4K : Impeccable audio and video is accompanied by featurettes, documentary, fun behind the scenes footage and more. If you’ve got the set-up, definitely go for the 4K release.

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DVD Reviews

Invisible Hands

The overarching theme of ”Invisible Hands” is one in which nobody is immune from some blame

Drew Turney



You expect this documentary about child labour to be fairly dry and statistical, maybe delivered with shots of bemused kids staring out of grimy sweatshops or mines as white-skinned people point cameras at them.

But the opening scene seems to be a statement about the tone. An Indian man who runs an activist foundation to find and extract children from abusive labour swoops on a factory, rounding a clutch of children up who seem to be as young as six, the police helping him herd them outside and start to identify them.

A few scenes later, his camera crew are in a car waiting for him to return to them when a mob descends, running after him, tripping him and kicking the shit out of him before he can struggle to his feet and reach the car. There are a lot of vested interests who want child labour to continue and a dimension of violence inherent in the system that’s a lot dirtier and more tactile in the film than just kids denied a childhood.

But “Invisible Hands” is about more than countries with dodgy labour infrastructure far from the eyes of Western consumers (exemplified by the African farmer who employs virtual child slave labour and is so unaware of the reasons against it he barely bats an eyelid about doing it when interviewed). For one thing it makes you complicit, because you’ll look at every iPhone, piece of fruit or item of jewellery you buy from now on and wonder who suffered so you could get it so cheap.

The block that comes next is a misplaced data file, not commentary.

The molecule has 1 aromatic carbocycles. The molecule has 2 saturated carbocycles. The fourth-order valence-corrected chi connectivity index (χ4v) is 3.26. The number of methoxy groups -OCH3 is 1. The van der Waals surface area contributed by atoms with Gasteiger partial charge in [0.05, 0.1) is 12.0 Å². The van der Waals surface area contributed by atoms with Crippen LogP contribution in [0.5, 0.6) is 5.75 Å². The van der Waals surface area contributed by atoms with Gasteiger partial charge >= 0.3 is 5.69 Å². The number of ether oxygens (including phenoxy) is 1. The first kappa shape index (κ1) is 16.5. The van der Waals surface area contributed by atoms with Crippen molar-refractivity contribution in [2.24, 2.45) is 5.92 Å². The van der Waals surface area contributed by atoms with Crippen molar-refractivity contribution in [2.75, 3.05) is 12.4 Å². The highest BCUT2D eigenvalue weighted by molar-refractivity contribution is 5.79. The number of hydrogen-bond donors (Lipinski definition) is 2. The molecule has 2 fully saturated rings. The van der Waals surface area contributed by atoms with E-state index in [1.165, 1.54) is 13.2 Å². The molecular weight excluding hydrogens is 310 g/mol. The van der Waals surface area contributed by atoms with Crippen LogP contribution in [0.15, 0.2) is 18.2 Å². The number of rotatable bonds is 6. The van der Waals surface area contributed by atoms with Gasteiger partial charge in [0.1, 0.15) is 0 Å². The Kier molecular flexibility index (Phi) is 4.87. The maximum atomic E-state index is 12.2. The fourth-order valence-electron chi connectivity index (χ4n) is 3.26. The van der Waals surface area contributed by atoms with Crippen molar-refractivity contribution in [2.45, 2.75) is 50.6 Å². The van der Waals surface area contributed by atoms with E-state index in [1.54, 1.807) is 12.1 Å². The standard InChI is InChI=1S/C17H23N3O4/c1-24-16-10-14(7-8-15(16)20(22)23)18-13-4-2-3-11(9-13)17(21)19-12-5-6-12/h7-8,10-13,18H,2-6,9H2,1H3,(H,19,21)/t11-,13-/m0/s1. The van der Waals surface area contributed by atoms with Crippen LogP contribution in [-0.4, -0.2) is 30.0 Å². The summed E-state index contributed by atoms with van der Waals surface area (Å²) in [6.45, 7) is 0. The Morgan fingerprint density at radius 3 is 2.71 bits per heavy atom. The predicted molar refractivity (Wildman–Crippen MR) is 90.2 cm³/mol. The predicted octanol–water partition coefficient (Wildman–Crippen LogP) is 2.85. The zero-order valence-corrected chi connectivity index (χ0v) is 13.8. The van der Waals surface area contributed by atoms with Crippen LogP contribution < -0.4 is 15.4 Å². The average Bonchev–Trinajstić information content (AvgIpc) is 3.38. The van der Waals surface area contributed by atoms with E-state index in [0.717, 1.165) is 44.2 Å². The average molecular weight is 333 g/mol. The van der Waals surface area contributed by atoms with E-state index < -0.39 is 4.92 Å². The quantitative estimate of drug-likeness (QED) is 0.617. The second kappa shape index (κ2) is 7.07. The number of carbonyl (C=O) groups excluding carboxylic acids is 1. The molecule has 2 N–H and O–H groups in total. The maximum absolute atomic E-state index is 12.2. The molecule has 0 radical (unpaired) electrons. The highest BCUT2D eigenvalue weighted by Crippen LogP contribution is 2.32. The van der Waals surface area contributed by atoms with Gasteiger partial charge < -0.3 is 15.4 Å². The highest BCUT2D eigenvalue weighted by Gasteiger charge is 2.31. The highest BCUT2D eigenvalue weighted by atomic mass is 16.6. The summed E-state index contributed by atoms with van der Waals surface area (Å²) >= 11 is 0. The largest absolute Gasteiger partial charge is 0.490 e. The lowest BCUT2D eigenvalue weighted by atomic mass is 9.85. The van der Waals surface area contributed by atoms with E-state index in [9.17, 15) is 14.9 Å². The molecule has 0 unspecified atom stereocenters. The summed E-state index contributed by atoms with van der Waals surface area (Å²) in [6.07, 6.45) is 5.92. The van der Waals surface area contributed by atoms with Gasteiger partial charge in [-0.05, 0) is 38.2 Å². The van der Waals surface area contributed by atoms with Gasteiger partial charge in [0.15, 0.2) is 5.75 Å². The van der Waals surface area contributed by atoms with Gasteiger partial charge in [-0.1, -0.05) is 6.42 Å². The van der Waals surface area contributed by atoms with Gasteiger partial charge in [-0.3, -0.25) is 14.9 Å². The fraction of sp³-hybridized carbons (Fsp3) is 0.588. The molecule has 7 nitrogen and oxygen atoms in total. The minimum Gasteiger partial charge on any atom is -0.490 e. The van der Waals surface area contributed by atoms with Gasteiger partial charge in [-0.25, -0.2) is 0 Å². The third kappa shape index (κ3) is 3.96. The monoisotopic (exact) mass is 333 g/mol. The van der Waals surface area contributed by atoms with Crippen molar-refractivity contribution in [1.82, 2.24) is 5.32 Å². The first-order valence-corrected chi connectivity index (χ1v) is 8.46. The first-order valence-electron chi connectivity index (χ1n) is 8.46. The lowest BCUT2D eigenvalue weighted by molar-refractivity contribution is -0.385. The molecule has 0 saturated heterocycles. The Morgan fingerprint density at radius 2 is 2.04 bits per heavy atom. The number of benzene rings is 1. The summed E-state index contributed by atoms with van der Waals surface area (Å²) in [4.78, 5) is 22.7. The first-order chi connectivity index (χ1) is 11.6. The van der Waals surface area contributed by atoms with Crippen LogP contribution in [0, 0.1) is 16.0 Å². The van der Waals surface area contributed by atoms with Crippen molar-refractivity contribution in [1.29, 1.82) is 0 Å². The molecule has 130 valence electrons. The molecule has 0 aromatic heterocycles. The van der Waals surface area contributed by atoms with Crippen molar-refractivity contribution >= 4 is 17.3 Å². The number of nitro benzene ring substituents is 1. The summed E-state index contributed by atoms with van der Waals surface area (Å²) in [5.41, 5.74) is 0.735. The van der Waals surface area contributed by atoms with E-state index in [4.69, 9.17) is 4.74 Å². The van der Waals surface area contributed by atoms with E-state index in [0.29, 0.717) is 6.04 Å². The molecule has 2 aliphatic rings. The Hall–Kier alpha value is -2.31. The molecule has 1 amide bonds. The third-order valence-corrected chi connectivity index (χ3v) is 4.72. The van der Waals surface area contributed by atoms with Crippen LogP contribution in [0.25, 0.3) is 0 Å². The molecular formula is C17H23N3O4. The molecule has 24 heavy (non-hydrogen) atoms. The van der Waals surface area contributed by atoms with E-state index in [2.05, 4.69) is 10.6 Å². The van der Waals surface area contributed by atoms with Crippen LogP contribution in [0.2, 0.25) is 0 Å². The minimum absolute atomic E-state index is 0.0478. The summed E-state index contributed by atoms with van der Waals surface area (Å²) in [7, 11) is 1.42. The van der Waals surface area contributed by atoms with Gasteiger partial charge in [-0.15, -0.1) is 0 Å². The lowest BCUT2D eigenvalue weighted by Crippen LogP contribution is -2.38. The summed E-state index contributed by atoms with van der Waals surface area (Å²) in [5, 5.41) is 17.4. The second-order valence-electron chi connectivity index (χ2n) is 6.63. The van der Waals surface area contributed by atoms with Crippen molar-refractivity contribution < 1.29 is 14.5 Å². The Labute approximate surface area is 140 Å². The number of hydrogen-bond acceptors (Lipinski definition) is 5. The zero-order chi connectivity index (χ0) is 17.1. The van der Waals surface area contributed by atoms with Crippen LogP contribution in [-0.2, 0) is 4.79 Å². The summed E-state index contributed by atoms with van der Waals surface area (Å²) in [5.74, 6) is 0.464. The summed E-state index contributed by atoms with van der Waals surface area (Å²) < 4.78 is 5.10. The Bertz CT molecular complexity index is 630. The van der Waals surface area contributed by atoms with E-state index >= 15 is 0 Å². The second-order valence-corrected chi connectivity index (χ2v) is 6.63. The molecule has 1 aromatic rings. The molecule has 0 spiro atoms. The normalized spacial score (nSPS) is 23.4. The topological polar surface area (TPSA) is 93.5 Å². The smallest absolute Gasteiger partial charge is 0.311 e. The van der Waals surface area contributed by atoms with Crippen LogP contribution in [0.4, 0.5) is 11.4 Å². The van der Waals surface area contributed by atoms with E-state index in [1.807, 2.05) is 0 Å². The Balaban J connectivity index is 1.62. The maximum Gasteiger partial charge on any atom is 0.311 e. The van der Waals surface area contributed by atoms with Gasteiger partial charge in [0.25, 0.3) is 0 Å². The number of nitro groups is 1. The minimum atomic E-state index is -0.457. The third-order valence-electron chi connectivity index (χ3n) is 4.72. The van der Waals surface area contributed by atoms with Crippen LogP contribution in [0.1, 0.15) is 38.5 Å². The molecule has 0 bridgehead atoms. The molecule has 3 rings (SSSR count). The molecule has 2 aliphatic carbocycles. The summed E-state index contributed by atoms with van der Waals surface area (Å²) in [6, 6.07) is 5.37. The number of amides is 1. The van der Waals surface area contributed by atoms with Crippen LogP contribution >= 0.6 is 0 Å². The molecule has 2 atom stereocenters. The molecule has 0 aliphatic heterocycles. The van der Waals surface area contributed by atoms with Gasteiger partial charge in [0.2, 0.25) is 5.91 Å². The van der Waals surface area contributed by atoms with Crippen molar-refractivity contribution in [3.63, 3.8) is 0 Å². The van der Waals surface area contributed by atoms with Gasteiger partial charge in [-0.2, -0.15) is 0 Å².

Second, it’s separated roughly into chapters that investigate certain countries. After India you expect the film to move to China, Bangladesh or The Congo, but you certainly don’t expect the next title card to read ‘The United States’, where the filmmakers then talk to several teenagers (almost all of them minorities, tellingly) who talk about the depravation, abuse, abysmal conditions and overwork they face working on farms across America.

Subsequent sections do move onto other parts of the world like the coltan mines of the DRC, and it proves just how little you know about the topic when China – of all places – gets a much better report card than you imagine, the burgeoning economy and increased scrutiny by intergoverment organisations and NGOs making a real difference. Ironically the group the section about China focuses on are college-age students told they’ll get valuable work experience over their summer break before they’re press ganged into repetitive and soul-crushing manufacturing work they have to stay at to get passing scores.

But the overarching theme of ”Invisible Hands” is one in which nobody is immune from some blame. As long as we demand ultra-cheap consumer goods, the multinational conglomerates who provide them will cut any corners they can, and the structure of the big business world lets them effectively shield themselves from any involvement.

The layers of supply chain obfuscation between your box of chocolates and a five year old kid down in a hole full of filthy water somewhere in Africa let them (and us) turn a completely blind eye until someone throws an ugly scene on their doorstep – leaving some expensive PR to try to explain it away with boilerplate and bullshit about internal investigations, like some Nestlé flack does at one point.

If you have any kind of social conscience you’ll know the politics/finance behind the topic already, but like Wikileaks or Ed Snowden did, it puts concrete and vivid examples in front of you that you can’t ignore, and you’ll be surprised how affected and angry it makes you that this goes on.